LOUISVILLE — Gov. Steve Beshear defended his plan Friday to divert about $17.5 million headed for coal counties to help address a $456 million state budget shortfall.
But the Democratic governor added that he was "open" to discussing the move with state legislators.
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House Speaker Jody Richards and several state lawmakers from coal-producing counties oppose using excess proceeds from the coal severance tax to balance the state budget.
Richards, D-Bowling Green, said it would be unfair to impact particular geographical regions of the state. Coal counties, particularly rural areas in Eastern and Western Kentucky, have come to rely on coal severance tax receipts as a major source of their revenue.
Beshear said the use of the coal tax proceeds "is appropriate under these extraordinary circumstances."
He stressed that "this is not money that has already been appropriated for any particular project. This is excess money that has come in because the coal severance tax is producing more money than was estimated."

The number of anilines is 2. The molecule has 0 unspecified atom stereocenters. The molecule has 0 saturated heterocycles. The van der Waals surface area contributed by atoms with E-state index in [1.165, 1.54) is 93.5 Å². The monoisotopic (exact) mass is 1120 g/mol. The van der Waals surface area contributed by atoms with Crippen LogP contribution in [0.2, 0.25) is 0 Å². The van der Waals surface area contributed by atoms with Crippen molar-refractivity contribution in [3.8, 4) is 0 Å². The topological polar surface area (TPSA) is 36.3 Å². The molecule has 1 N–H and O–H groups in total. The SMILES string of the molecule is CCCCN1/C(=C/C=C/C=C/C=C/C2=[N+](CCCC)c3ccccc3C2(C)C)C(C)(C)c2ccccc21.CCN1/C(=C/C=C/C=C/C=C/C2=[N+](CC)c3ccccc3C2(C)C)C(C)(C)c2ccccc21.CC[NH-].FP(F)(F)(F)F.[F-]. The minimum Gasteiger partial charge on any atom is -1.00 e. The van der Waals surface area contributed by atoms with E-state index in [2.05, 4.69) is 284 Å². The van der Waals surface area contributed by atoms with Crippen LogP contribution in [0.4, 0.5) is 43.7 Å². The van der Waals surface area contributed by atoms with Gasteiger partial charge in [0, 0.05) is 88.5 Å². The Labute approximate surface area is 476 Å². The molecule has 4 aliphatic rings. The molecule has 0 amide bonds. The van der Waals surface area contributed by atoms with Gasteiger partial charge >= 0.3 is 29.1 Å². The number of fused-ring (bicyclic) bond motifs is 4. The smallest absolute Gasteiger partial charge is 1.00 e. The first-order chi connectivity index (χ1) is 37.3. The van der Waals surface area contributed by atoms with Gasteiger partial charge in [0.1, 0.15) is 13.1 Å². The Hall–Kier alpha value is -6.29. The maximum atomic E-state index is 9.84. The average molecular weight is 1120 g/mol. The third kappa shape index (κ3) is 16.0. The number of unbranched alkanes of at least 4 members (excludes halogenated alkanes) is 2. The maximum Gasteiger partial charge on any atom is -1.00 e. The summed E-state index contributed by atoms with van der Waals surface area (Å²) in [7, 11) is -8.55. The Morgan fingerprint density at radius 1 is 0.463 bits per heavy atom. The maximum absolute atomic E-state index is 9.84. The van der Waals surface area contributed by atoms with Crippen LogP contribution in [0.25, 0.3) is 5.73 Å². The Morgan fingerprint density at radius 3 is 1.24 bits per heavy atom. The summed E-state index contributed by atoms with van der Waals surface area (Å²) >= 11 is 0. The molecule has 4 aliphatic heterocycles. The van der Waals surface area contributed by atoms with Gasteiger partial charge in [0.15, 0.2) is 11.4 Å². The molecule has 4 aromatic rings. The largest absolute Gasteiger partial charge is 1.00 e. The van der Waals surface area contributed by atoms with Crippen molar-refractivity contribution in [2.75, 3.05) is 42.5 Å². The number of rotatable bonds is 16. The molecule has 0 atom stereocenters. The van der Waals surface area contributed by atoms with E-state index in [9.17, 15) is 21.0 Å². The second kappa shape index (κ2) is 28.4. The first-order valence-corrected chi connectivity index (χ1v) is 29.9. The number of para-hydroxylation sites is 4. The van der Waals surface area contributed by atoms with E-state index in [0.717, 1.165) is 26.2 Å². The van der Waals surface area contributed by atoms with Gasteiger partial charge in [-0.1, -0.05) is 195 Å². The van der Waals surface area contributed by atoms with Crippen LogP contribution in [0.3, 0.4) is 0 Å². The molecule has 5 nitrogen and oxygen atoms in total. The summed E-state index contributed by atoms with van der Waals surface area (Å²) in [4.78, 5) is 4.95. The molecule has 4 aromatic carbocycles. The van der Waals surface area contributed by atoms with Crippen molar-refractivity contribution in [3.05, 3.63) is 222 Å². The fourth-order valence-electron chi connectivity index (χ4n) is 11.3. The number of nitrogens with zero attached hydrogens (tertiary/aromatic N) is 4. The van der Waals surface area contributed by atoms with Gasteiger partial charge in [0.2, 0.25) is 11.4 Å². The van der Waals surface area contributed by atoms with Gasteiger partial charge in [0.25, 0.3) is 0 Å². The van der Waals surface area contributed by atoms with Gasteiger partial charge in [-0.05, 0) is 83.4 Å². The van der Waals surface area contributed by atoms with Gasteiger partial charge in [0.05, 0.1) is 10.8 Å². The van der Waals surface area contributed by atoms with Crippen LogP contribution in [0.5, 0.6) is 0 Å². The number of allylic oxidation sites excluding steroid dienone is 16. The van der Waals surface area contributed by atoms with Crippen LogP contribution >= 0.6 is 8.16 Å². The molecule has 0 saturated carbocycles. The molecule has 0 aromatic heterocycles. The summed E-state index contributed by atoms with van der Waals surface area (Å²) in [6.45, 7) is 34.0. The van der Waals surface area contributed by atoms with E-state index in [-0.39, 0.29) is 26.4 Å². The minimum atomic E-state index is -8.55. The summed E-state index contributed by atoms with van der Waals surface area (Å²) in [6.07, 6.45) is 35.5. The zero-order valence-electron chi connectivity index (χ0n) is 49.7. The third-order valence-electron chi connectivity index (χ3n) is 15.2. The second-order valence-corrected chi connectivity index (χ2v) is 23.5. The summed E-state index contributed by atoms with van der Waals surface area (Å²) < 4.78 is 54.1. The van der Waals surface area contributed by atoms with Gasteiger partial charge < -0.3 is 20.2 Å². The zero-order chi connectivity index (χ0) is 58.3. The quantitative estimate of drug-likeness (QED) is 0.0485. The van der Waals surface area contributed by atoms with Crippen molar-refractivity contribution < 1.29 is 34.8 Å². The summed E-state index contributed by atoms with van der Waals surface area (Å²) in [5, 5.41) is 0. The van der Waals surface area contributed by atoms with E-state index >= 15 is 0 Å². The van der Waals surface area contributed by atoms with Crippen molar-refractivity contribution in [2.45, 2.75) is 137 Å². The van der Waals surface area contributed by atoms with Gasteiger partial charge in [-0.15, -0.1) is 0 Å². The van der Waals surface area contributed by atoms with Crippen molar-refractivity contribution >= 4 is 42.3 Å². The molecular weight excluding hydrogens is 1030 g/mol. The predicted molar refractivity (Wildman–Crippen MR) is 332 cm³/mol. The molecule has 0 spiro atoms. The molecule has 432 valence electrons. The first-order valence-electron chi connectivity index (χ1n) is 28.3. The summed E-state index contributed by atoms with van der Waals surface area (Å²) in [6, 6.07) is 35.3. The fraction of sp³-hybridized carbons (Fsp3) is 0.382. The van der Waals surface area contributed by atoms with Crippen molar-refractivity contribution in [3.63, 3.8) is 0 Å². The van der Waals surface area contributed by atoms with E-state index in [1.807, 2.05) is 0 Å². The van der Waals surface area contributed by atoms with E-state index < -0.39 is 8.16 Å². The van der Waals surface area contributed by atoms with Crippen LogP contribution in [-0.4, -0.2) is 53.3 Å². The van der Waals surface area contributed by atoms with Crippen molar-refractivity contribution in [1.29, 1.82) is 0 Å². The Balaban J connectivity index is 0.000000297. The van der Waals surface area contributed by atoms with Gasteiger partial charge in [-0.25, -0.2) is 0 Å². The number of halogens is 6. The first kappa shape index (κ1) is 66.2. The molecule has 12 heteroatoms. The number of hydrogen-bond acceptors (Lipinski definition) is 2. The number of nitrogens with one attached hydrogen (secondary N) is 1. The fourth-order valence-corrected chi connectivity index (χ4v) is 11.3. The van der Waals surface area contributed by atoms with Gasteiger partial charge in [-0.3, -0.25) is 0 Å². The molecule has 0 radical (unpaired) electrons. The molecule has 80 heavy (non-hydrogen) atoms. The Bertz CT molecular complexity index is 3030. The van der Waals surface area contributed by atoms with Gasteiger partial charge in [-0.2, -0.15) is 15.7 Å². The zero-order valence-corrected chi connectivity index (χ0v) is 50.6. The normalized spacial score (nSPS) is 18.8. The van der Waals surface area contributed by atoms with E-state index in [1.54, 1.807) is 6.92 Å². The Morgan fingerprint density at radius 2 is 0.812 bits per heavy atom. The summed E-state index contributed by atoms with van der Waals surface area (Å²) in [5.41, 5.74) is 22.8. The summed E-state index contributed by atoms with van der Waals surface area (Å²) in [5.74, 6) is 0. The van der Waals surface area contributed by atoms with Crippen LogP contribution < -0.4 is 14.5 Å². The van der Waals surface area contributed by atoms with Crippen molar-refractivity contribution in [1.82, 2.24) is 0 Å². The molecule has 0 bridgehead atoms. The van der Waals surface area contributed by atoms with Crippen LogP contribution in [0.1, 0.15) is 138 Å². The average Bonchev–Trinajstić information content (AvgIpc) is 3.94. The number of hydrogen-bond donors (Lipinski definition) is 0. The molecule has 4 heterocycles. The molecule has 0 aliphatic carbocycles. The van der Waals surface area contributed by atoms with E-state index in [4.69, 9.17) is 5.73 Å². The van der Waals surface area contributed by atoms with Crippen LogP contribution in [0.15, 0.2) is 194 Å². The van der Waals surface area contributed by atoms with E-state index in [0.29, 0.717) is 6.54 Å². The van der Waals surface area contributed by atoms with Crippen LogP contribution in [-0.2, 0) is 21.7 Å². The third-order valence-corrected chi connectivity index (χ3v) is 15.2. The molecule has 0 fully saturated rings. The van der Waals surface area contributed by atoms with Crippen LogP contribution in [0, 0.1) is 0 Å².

Beshear's comments came during a news conference at Louisville's Metro Hall with several education and health officials who back his plan to raise by 70 cents the state's 30-cents-a-pack cigarette tax to avoid big cuts in education and other programs.
Supporting his plan were Jefferson County Superintendent Sheldon Berman; Steve Neal, director of the Jefferson County Teachers Association; Bob Sexton, director of the Prichard Committee for Academic Excellence; Sam Corbett, chair of the Prichard Committee; mental health advocate Sheila Schuster; and Mike Kuntz, a lobbyist for the American Lung Association of Kentucky.